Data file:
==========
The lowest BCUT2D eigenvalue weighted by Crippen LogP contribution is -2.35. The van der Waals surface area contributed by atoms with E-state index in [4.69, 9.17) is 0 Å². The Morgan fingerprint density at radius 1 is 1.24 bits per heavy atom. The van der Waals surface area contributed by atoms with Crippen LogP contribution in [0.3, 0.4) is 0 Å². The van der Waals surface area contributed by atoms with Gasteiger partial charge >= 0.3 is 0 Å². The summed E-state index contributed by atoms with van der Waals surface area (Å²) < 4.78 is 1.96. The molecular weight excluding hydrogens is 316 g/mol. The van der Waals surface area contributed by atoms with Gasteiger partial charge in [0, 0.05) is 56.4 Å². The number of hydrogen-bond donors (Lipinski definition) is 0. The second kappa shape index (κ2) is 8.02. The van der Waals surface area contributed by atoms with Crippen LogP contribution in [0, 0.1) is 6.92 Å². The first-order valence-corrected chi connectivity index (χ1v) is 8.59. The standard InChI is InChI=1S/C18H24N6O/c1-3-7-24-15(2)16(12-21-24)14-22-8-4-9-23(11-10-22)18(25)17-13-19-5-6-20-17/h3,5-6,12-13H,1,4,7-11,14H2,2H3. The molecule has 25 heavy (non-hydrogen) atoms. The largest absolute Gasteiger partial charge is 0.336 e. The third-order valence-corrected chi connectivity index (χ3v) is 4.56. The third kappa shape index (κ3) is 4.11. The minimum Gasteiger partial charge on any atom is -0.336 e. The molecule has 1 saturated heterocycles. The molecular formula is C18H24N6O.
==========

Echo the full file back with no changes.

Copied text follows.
The lowest BCUT2D eigenvalue weighted by Crippen LogP contribution is -2.35. The van der Waals surface area contributed by atoms with E-state index in [4.69, 9.17) is 0 Å². The Morgan fingerprint density at radius 1 is 1.24 bits per heavy atom. The van der Waals surface area contributed by atoms with Crippen LogP contribution in [0.3, 0.4) is 0 Å². The van der Waals surface area contributed by atoms with Gasteiger partial charge >= 0.3 is 0 Å². The summed E-state index contributed by atoms with van der Waals surface area (Å²) < 4.78 is 1.96. The molecular weight excluding hydrogens is 316 g/mol. The van der Waals surface area contributed by atoms with Gasteiger partial charge in [0, 0.05) is 56.4 Å². The number of hydrogen-bond donors (Lipinski definition) is 0. The second kappa shape index (κ2) is 8.02. The van der Waals surface area contributed by atoms with Crippen LogP contribution in [0, 0.1) is 6.92 Å². The first-order valence-corrected chi connectivity index (χ1v) is 8.59. The standard InChI is InChI=1S/C18H24N6O/c1-3-7-24-15(2)16(12-21-24)14-22-8-4-9-23(11-10-22)18(25)17-13-19-5-6-20-17/h3,5-6,12-13H,1,4,7-11,14H2,2H3. The molecule has 25 heavy (non-hydrogen) atoms. The largest absolute Gasteiger partial charge is 0.336 e. The third-order valence-corrected chi connectivity index (χ3v) is 4.56. The third kappa shape index (κ3) is 4.11. The minimum Gasteiger partial charge on any atom is -0.336 e. The molecule has 1 saturated heterocycles. The molecular formula is C18H24N6O.